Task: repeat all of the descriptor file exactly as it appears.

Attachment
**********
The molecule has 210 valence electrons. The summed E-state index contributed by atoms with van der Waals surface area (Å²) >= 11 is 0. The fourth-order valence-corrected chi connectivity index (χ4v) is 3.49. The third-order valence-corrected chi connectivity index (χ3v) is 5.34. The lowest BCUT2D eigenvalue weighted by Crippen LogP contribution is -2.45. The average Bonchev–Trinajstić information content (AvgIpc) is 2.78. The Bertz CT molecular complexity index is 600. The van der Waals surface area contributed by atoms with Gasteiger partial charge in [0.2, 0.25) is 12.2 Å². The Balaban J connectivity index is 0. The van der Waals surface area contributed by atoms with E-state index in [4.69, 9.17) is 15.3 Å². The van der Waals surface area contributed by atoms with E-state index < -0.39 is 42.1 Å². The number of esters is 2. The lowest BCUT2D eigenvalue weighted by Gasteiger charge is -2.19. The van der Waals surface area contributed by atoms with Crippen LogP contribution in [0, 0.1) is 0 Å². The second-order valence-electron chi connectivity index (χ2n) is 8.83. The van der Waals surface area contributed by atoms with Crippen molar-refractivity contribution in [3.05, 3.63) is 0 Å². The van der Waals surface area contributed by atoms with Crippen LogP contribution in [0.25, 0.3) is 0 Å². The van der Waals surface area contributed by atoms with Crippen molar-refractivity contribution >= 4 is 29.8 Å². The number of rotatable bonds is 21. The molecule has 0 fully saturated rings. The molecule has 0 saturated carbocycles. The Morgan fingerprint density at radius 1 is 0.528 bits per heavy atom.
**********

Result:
The molecule has 210 valence electrons. The summed E-state index contributed by atoms with van der Waals surface area (Å²) >= 11 is 0. The fourth-order valence-corrected chi connectivity index (χ4v) is 3.49. The third-order valence-corrected chi connectivity index (χ3v) is 5.34. The lowest BCUT2D eigenvalue weighted by Crippen LogP contribution is -2.45. The average Bonchev–Trinajstić information content (AvgIpc) is 2.78. The Bertz CT molecular complexity index is 600. The van der Waals surface area contributed by atoms with Gasteiger partial charge in [0.2, 0.25) is 12.2 Å². The Balaban J connectivity index is 0. The van der Waals surface area contributed by atoms with E-state index in [4.69, 9.17) is 15.3 Å². The van der Waals surface area contributed by atoms with E-state index < -0.39 is 42.1 Å². The number of esters is 2. The lowest BCUT2D eigenvalue weighted by Gasteiger charge is -2.19. The van der Waals surface area contributed by atoms with Crippen LogP contribution in [0, 0.1) is 0 Å². The second-order valence-electron chi connectivity index (χ2n) is 8.83. The van der Waals surface area contributed by atoms with Crippen molar-refractivity contribution in [3.05, 3.63) is 0 Å². The van der Waals surface area contributed by atoms with Crippen LogP contribution in [0.25, 0.3) is 0 Å². The van der Waals surface area contributed by atoms with Crippen molar-refractivity contribution >= 4 is 29.8 Å². The number of rotatable bonds is 21. The molecule has 0 fully saturated rings. The molecule has 0 saturated carbocycles. The Morgan fingerprint density at radius 1 is 0.528 bits per heavy atom.